United States District Court, C.D. California
ORDER ACCEPTING FINDINGS AND RECOMMENDATION OF UNITED
STATES MAGISTRATE JUDGE
A. KRONSTADT, UNITED STATES DISTRICT JUDGE
to 28 U.S.C. § 636, the Court has reviewed the Petition,
the other records on file herein, the Report and
Recommendation (“R&R”) of the United States
Magistrate Judge, and the Verified Objection to the R&R
filed by Petitioner on October 10, 2017
(“Objection” or “Obj.”). Further, the
Court has engaged in a de novo review of those
portions of the R&R to which objections have been made.
Objection, totaling 28 pages including the verification,
Petitioner re-states the history of the action, certain
evidence, and aspects of the R&R. See, e.g. Obj.
at 2-3, 5-9, and 13-17. However, it appears that Petitioner
also purports to raise new arguments not contained in his
Petition or other filings in the action. See, e.g.,
Obj. at 4, 9-12, 17-21.
this Court's Order of February 14, 2017 dismissing all
grounds other than Ground One, the Petition raises a single
ground for relief: Petitioner's claim that his appellate
counsel was “ineffective for filing a [People v.
Wende, 25 Cal.3d 436 (1979)] brief instead of raising
any specific instances of errors.” Petition at 11. The
R&R addressed this claim and recommended its denial.
See R&R at 15-19 (noting the “high
bar” of Strickland v. Washington, 466 U.S. 668
(1984) and additional burdens in challenging a Wende
brief, including showing a “‘reasonable
probability that, but for his counsel's unreasonable
failure to file a merits brief, [petitioner] would have
prevailed on his appeal'” (citing Smith v.
Robbins, 528 U.S. 259, 285-86 (2002)).
appears that Petitioner is seeking to raise a new theory -
that is, that his “appellate counsel['s] failure to
withdraw as counsel of record for Petitioner on direct appeal
and/or second appeal was ineffective assistance of counsel;
because, it deprived Petitioner of the right to have a new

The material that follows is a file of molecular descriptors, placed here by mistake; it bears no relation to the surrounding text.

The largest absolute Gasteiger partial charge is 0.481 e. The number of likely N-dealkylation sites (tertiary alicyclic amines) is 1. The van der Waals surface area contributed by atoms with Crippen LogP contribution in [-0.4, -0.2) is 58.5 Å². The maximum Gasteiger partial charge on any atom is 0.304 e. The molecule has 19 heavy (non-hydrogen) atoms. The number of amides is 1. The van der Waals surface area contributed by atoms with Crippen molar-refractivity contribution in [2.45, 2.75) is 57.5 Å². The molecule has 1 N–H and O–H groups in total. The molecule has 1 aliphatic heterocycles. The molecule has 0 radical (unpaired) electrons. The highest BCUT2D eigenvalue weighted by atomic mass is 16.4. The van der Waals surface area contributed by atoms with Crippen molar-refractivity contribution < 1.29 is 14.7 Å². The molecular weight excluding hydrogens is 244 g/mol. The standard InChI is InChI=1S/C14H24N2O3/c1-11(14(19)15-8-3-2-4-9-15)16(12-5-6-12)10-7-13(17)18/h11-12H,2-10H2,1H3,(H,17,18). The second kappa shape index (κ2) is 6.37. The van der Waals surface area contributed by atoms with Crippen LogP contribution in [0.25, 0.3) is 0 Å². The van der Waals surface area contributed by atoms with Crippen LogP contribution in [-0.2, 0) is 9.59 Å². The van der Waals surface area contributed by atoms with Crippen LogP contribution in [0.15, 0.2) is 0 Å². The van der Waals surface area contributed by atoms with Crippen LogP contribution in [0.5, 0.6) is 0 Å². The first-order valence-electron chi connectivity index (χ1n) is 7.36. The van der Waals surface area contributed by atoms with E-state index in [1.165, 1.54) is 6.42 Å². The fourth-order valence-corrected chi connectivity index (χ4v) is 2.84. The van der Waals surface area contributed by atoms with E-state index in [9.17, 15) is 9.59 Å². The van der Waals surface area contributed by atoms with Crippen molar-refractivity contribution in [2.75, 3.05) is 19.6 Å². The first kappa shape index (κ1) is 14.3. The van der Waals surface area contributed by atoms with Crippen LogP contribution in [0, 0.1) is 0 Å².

counsel appointed.” Obj. at 9. Petitioner points to a
single line in his appellate counsel's declaration in
support of his submission of the Wende brief to the
California Court of Appeal in which counsel states
“'I do not at this time move to withdraw as counsel
of record and remain available to brief any issues that the
court requests.'” Obj. at 15; see also
Respondent's Notice of Lodging No. 14 at 1. Based upon
that line, Petitioner argues that counsel “[threw] in
the towel while remaining in the ring only to coerce
Petitioner into filing a Supplemental brief on his own in
order to circumvent Anders[']
requirements.” Obj. at 17. Petitioner asks whether
“counsel's failure to withdraw deprive[d]
petitioner of his or her right for appointment of new counsel
in light of” Anders v. California, 386 U.S.
738 (1988) and whether the California Court of Appeal
violated Petitioner's right to counsel on appeal under
Douglas v. California, 372 U.S. 353 (1963). Obj. at
9-12, 18-19 (also citing Evitts v. Lucey, 469 U.S.
387 (1985) and McCoy v. Court of Appeals of Wis., Dist.
1, 486 U.S. 429 (1988)).
down to its essence, Petitioner is now challenging the
constitutionality of California's Wende
procedure, asserting that in addition to committing